We all know that pregnancy and birth are unpredictable and uncontrollable situations. Those two words alone can drive many of us to a brown bag for breathing support. But being faced with an uncontrollable situation does not need to send you into a panic. Many situations in life are ones that we cannot pre-define or micro-manage but we get through them by planning for eventual outcomes, understanding our own needs and desires and making sure those needs and desires are understood by those important to us.
Birth is much like any situation that is unpredictable which is why many maternal healthcare providers recommend writing a birth plan. A birth plan is a simple statement about how you wish, if the situation allows it, for your birth to progress. Typical elements of a birth plan are “I wish to labour naturally without induction” or “I wish to have an epidural when requested”. Much like any legal document or contract, a birth plan sets out what the parties (i.e. the birthing person or the parents) wish to have happen during labour and delivery. Just like any good contract there is always, of course, the possibility that things don’t work out as planned. By writing a birth plan you can also consider what might happen if things take a turn and your ideal birth just isn’t possible. How you want choices to be made or issues to be dealt with in those situations is also important.
Writing a birth plan during pregnancy can help you set realistic expectations. By discussing your birth plan with your healthcare provider, you can understand if your wishes match or can match with your hospital or birthing centre’s policies. For example, say you wish you have a water birth but your chosen hospital does not have a birthing pool available. Maybe you want to have a water birth and an epidural but this goes against hospital policy. Even something as simple as wishing to bring in your favourite snack so that you can eat during labour can go against hospital policy. By discussing these issues in advance you can understand how you can write a birth plan that fits within the policy or perhaps even choose a different birthing centre that does allow for the type of birth you’re looking to have. Once you know that your birth plan has been written in a way that is achievable if your labour conditions are ok, you can feel confident that you won’t be entering a situation where you’re asking for the hospital or birthing centre to go against its own rules. One hurdle taken care of!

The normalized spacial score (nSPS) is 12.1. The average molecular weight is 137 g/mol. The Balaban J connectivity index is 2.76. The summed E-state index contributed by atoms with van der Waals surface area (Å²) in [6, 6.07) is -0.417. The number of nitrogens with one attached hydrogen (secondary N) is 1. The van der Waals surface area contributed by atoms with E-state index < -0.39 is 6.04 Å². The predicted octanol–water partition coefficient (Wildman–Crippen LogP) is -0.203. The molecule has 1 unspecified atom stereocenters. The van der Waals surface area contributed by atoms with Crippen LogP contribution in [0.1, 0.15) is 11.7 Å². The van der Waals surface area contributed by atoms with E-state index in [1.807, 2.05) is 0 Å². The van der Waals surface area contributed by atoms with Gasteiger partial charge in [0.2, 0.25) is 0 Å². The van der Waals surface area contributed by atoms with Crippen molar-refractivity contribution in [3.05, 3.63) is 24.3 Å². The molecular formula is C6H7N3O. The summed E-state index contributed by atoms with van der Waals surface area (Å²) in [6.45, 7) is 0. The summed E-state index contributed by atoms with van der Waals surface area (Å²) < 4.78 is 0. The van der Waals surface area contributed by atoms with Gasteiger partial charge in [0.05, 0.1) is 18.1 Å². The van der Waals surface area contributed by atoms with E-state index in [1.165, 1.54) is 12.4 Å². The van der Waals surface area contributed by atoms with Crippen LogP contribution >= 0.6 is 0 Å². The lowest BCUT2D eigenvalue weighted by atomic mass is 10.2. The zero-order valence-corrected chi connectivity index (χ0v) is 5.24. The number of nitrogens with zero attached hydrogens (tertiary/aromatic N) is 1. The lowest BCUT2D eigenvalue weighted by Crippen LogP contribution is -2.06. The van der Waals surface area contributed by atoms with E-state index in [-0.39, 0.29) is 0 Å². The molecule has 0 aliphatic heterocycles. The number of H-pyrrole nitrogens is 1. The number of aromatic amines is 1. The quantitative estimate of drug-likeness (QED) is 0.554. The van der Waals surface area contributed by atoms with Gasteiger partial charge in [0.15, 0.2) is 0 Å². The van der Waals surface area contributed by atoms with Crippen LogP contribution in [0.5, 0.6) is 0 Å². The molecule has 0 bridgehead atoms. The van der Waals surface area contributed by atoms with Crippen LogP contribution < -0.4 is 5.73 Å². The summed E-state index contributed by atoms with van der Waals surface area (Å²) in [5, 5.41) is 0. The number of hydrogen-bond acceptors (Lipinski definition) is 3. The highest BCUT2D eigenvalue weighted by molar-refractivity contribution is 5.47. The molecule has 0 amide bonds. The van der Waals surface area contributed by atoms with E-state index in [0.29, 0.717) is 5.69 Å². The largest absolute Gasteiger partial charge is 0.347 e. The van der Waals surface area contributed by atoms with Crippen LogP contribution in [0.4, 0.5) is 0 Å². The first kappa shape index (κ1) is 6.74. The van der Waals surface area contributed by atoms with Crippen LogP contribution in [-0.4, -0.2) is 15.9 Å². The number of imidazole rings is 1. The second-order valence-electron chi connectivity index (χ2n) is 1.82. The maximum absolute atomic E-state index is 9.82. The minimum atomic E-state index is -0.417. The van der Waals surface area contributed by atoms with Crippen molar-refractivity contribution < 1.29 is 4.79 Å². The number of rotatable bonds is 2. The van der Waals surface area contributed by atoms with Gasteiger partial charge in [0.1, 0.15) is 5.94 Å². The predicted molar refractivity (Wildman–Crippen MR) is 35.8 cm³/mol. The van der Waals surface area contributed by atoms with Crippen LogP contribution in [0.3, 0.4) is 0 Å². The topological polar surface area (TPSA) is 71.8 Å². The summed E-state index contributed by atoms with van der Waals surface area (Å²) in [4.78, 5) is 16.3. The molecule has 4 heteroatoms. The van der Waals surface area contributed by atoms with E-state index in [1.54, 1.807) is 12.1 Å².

While writing your birth plan and discussing it with your midwife, doctor, partner or doula, you may learn more about what is and what is not possible during birth which will prevent disappointments or confusion. For example, you may write on your birth plan that you wish to have a “natural birth” but in your mind, you’re expecting some kind of pain relief. To your doctor or even your birthing partner, a “natural birth” may mean that you intend to labour without any drugs. By talking about what you’re expecting, you may decide to write that you wish you have a “vaginal birth” with the possibility of pain relieving drugs being used if necessary. As with any plan, language is key and you’ll want to make sure that you understand the terms being used and that those terms are understood in the same way by those around you.
Writing a birth plan can also help you deal with the reality that birth is not controllable before you head into the delivery room. It can bring those concerns to a place where you can discuss them with your partner, doctor, support person or even your friend. By talking about them, you can hopefully discover which aspects of your birth you are adamant about, any issues that you can deal with before giving birth and any emotions or previous trauma that is being triggered due to your upcoming birth. Confronting your fears and worries on paper, in a relaxed and safe environment, can reduce any unnecessary stress during your actual birth.
Your birth plan can be written in simple language, even as bullet points. If you’re looking for a template to take to your healthcare provider or hospital, send us an email by clicking here. For more information on our birth courses, check out our upcoming class here.